JP Morgan Lends $56M to Turn LA’s Herald Examiner Building Into Creative Offices
The Georgetown Company has nabbed $56.4 million in construction financing from J.P. Morgan for the redevelopment of Los Angeles’ historic Herald Examiner Building into creative office space, Commercial Observer can exclusively report.
The bridge loan will be used to fund the renovation and restoration of the property into a mixed-use development complete with creative office, retail and restaurant spaces.
The financing was arranged by global brokerage HFF on behalf of New York-based The Georgetown Company. Todd Sugimoto, Jeff Sause and Spencer Richley comprised the HFF team that brokered the debt.
The 100,000-square-foot building, which is located at 1111 South Broadway in downtown LA’s bustling South Park neighborhood, will house an Arizona State University satellite campus as well as a Walter and Margarita Manzke-led restaurant, République. It’s 90 percent leased, a fundamental reason for the bevy of lenders who were vying for the financing, according to Georgetown vice president Michael Fischer.
The South Park area of Downtown LA also features the Microsoft Theater, STAPLES Center, the Los Angeles Convention Center and an Ace Hotel. There’s also an Apple Store and two boutique hotels—Hoxton Hotel and Proper Hotel—slated to join the roster of offerings in the area.
“We’re very bullish on the market downtown, and we’re happy with the way things are developing in our part of South Park, with the Ace Hotel and with Apple coming to the neighborhood,” Fischer told CO. “We really have a great concentration of hotels and restaurants and new residential product. As we see these opening over the next two or three years, it’s going to be transformational.”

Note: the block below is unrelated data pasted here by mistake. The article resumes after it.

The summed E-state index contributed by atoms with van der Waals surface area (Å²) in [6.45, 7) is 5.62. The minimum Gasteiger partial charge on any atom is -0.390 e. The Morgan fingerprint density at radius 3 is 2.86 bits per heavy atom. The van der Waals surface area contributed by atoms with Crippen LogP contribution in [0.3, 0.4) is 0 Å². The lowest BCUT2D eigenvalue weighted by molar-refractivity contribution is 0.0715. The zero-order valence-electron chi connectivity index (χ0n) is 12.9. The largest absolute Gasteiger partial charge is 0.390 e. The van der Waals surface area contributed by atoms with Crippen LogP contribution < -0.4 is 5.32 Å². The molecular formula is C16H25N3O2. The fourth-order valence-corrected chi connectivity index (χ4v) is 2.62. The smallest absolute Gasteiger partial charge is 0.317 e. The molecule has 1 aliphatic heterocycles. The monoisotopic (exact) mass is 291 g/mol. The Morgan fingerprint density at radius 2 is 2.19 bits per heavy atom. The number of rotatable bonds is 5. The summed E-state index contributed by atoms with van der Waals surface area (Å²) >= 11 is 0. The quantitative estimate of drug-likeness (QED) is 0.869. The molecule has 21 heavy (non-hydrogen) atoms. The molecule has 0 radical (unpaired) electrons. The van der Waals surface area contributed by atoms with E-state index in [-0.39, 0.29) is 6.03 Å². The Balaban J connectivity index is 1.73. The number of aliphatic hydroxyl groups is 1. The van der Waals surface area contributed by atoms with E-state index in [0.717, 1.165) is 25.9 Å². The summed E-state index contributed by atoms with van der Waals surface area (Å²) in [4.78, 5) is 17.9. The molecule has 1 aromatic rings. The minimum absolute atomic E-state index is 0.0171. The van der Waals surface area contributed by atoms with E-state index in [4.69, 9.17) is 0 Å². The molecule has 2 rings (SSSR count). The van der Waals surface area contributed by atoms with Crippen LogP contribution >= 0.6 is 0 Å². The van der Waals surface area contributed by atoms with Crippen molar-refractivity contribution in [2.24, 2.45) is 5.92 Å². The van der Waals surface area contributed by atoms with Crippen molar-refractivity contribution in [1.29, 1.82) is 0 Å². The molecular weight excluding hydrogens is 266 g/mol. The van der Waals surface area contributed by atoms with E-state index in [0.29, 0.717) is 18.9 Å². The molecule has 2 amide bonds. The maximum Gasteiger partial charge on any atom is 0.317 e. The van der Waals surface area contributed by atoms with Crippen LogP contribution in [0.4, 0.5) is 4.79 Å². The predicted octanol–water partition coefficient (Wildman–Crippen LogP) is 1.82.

Built in 1914, the property, designed by Julia Morgan, who was California’s first registered woman architect, was originally intended to be the home of the Los Angeles Examiner newspaper.
“With the history of the building, and Julia Morgan’s ties to the Hearst family, and the Herald Examiner, there’s a real history here that’s unique, and the architecture is unique as there’s no building like it; it’s very identifiable,” Fischer said. “The architecture is very significant to LA.”
Commissioned for development by the late William Randolph Hearst, the building was designed by Morgan in a “Mission Revival” style—a reinterpretation of colonial-style architecture—with a lobby that featured grand, arched spaces lined with carved marble friezes, wood-trussed high ceilings and a patterned tile floor. Georgetown’s redevelopment of the property is aimed at restoring the property’s original splendor and flair.
Fischer said in a prepared statement: “We have always been very confident in the growth of the South Broadway Corridor and the strength of the downtown market overall. [The renovation of the Herald Examiner Building] is a key step towards bringing back this iconic property in all its former glory.”
Georgetown recently completed a $280 million multi-phase redevelopment of Sony Pictures Entertainment’s studio site at 10202 Washington Boulevard in Culver City, which saw the creation of new office and production facilities. The firm, in conjunction with Paramount Pictures, was also involved in developing a theater and office buildings at the site of Paramount Pictures Studios at 5515 Melrose Avenue in LA.